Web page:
Onsite search engine optimisation

Understanding on-page SEO

By Rhian Harris

A key part of search engine optimisation relies on relevancy and authority through the content contained within a web page, but that’s only part of the story. The other side is off-page SEO (that will be dealt with later).

To ensure your website is relevant to user searches, you’ll be focusing your content on your specified keywords as set out in the SEO framework so that it is clear to both humans and search engines that the content is related to the queried key phrases.

Important note – keyword ‘stuffing’ is not good SEO.

Search engine algorithms have evolved so that they can spot web pages with keywords ‘stuffed’ into the on-page elements, so we need to be more sophisticated in our approach.

Step 1 – Keyword variations and content

The actual content on a web page is the other critical element of op-page SEO.

This is where your keywords and key phrases are displayed allowing search engines to crawl the content and assess what the site is about.

Write content so that is it rich enough for search engines to understand the topic, describes your product / service, and instead of inserting the same word repeatedly, it’s good practice to use variations or lateral keywords for related searches.  For example, ‘pizza restaurant’ becomes ‘pizza restaurants’ (plural), ‘pizza takeaway’ (lateral).

Step 2 – Meta data

Meta data is another way to describe information found in the head tags of a web page HTML code to inform search engines of the page content.

Meta data is split into:

  1. Titles – the first aspect of your page that a search engine crawls, and also the sentence shown in the title bar of the browser. Typically 77 characters so ‘front load’ the title.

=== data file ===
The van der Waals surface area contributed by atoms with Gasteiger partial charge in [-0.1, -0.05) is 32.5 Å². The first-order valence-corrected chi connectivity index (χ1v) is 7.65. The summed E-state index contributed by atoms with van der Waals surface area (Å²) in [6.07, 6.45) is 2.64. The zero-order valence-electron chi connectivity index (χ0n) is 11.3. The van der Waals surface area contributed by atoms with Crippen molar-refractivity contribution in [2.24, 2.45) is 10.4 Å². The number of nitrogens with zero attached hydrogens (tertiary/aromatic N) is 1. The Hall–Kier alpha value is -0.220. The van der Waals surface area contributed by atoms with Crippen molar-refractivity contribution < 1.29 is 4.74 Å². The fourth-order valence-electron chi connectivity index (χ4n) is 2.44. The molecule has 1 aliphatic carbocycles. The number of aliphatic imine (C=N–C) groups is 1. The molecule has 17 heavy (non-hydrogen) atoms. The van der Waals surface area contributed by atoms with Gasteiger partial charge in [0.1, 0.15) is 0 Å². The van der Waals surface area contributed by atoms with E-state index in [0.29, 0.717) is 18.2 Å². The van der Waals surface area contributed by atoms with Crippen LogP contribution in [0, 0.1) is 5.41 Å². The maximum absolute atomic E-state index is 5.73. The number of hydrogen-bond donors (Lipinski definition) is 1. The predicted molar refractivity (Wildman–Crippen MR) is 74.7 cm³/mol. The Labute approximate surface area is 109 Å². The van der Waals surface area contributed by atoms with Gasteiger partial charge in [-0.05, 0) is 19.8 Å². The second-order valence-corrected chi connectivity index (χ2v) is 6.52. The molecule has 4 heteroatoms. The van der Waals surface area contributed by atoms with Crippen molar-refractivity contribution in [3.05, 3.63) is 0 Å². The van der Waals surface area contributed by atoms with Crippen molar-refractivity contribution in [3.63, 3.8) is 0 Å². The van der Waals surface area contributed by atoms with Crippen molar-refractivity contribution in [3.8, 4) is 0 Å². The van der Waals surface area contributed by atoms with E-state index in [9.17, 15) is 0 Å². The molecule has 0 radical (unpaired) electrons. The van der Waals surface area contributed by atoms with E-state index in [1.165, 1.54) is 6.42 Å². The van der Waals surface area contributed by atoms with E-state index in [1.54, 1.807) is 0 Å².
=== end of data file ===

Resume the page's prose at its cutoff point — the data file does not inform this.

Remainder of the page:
2. Meta description – the snippet of information shown in your SERPs to influence a click through from a queried search term. This is your ‘advert’, and running at around 160 characters, whilst of little impact on your SEO, it should be optimised to elicit a clickthrough.
  3. Meta keywords – these describe the content of the page and whilst less important in SEO nowadays, they still play a useful part and should include a brief and concise list of the most important themes of your page.
meta data examples

Meta data examples

So now we have nailed our on-page search engine optimisation, we need to look at off-page SEO.

Jump to:

What is SEO and why do you need to do it?
Setting the framework and understanding your objectives
The basics of onsite search engine optimisation
The basics of offsite inbound marketing
Good practices in link building
Not forgetting the role of social media in SEO